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The Bomes Theatre is a two-story, Beaux Arts-style, flat-roof, brick structure with stone trim. It is embellished with elaborate terra cotta trim and detailed moldings on the façade. Architectural embellishments include modillion blocks, dentils, a projecting cornice, carved shells, and stylized designs.

It was built in 1921 as the The Liberty Theatre. It opened with two silent films and was truly a neighborhood cinema, much like the Castle Theater (1925) on Chalkstone Avenue and the Avon Cinema (1938) on Thayer Street. It was described in early ads as “the most luxurious community motion picture theatre in Rhode Island.” In 1958, it became an art house cinema with the same owners as the Avon. But that didn’t last long and the cinema began showing adult films. It closed in 1975 and was then used for a variety of small businesses.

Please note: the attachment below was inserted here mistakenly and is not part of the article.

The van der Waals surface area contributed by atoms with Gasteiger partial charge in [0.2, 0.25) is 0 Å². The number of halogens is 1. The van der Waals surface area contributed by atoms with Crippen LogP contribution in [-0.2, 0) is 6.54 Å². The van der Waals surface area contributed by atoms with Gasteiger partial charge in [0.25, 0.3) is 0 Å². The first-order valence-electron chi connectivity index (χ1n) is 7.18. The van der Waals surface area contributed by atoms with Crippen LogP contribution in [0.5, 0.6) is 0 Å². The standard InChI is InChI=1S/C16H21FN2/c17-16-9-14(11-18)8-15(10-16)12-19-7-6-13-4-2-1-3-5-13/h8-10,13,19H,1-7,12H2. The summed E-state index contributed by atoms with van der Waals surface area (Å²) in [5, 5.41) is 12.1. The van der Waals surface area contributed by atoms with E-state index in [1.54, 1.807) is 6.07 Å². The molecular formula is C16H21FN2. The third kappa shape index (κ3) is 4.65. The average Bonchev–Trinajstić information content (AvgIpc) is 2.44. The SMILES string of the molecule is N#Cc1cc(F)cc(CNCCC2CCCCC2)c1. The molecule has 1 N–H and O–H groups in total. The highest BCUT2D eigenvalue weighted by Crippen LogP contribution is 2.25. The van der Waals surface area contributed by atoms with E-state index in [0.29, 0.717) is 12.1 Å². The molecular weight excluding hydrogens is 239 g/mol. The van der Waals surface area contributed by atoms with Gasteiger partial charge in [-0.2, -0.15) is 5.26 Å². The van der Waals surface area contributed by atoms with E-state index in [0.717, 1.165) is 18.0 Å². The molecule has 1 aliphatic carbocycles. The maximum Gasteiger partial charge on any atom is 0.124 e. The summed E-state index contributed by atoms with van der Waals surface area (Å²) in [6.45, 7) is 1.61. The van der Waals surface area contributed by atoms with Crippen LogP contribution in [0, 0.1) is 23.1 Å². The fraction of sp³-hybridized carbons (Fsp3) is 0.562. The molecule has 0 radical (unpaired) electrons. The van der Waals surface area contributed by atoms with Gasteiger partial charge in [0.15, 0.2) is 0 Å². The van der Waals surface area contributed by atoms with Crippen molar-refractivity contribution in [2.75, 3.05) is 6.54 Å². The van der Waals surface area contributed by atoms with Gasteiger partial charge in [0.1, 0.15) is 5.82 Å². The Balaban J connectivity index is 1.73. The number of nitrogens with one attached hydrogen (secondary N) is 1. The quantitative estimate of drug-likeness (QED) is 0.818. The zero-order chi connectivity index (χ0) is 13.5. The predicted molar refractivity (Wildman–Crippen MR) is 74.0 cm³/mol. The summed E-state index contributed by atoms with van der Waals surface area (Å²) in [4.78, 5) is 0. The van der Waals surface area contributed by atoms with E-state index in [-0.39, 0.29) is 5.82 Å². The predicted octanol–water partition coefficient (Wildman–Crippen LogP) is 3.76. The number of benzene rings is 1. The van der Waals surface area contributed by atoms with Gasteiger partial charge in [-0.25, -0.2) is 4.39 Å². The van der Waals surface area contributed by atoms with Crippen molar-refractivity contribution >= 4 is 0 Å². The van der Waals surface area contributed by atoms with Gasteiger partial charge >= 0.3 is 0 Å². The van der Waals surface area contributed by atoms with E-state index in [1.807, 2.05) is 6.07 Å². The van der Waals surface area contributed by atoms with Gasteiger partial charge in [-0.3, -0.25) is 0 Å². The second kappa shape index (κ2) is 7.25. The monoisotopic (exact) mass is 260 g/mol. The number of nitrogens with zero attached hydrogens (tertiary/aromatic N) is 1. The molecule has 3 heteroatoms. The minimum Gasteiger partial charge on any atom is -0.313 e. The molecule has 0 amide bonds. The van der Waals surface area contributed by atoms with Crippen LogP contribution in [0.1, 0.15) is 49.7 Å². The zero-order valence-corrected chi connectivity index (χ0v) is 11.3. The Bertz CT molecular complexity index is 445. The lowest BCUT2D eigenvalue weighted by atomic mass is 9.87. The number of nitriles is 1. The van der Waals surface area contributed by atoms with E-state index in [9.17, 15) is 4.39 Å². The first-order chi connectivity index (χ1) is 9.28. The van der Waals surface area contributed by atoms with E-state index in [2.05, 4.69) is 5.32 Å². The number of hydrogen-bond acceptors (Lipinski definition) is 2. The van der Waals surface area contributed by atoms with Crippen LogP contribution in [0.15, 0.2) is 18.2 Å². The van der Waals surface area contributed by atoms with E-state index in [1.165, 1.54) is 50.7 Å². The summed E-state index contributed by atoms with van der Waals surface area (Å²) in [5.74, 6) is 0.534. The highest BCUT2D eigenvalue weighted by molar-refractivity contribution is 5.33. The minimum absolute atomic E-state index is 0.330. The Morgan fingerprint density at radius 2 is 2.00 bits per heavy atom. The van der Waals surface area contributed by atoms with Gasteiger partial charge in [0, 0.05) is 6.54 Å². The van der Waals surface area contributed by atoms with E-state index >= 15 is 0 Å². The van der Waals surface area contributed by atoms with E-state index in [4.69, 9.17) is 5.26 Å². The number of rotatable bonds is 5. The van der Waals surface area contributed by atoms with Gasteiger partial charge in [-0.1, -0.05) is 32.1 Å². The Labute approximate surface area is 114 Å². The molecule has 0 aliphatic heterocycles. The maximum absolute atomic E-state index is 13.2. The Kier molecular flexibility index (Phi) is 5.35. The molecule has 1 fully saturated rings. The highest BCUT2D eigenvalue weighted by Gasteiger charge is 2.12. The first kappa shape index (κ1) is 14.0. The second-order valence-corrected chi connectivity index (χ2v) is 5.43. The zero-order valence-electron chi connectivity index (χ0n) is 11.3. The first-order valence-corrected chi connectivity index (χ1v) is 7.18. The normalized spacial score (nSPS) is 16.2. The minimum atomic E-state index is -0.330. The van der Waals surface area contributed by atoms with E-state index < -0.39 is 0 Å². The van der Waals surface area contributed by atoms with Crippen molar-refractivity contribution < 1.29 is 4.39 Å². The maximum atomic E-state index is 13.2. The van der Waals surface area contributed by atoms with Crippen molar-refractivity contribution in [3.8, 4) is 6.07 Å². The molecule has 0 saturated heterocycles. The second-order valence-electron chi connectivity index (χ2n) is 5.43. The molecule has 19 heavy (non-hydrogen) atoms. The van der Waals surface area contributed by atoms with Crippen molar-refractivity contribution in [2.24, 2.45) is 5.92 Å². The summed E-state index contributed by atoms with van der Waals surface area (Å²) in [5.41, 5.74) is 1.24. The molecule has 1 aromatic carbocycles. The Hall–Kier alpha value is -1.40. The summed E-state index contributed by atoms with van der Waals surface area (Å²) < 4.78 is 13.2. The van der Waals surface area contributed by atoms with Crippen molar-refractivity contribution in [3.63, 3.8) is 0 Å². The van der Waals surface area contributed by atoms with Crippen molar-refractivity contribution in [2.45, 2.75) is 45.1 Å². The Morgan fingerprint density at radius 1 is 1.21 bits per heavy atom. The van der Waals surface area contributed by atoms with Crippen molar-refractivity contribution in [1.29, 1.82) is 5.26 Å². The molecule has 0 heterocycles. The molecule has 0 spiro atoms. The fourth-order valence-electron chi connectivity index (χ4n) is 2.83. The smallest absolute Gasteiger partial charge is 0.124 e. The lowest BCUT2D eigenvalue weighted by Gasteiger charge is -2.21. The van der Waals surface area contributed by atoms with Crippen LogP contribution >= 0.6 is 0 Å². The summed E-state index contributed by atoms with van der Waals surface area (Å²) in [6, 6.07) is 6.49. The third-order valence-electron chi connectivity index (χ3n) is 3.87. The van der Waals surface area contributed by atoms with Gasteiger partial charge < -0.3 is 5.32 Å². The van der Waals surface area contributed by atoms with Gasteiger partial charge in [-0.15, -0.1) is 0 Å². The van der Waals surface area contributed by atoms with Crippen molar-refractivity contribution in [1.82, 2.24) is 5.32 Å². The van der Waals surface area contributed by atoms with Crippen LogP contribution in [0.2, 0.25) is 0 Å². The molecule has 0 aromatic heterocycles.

In 2004, following its acquisition by the Providence Redevelopment Agency (PRA), Councilmen Miguel Luna and Luis Aponte lead an effort to acquire the building and find an appropriate use for it. For over 15 years, members of the City Council, the Department of Planning and the PRA worked to find a new use and a new user for the building.

When it was included on the Most Endangered Properties lists in 2009, 2011, 2014, 2016 and 2017, it was because there was little hope that this vacant neighborhood landmark would find a future.

It was included on the city-wide Industrial and Commercial Building District (ICBD), a thematic, scattered-site local historic district, which was incorporated into the Providence Landmarks District in the 2014 zoning rewrite.

SAVED: As of February, 2019, Tavares LLC is restoring the building for use as an event venue. The Providence Preservation Society held its 2019 Winter Bash there to celebrate the building’s new life.

Bomes Theatre in 2019 (credit: Andrew Romero)

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© 2024 Guide to Providence Architecture. All rights reserved. Design by J. Hogue at Highchair designhaus, with development & support by Kay Belardinelli.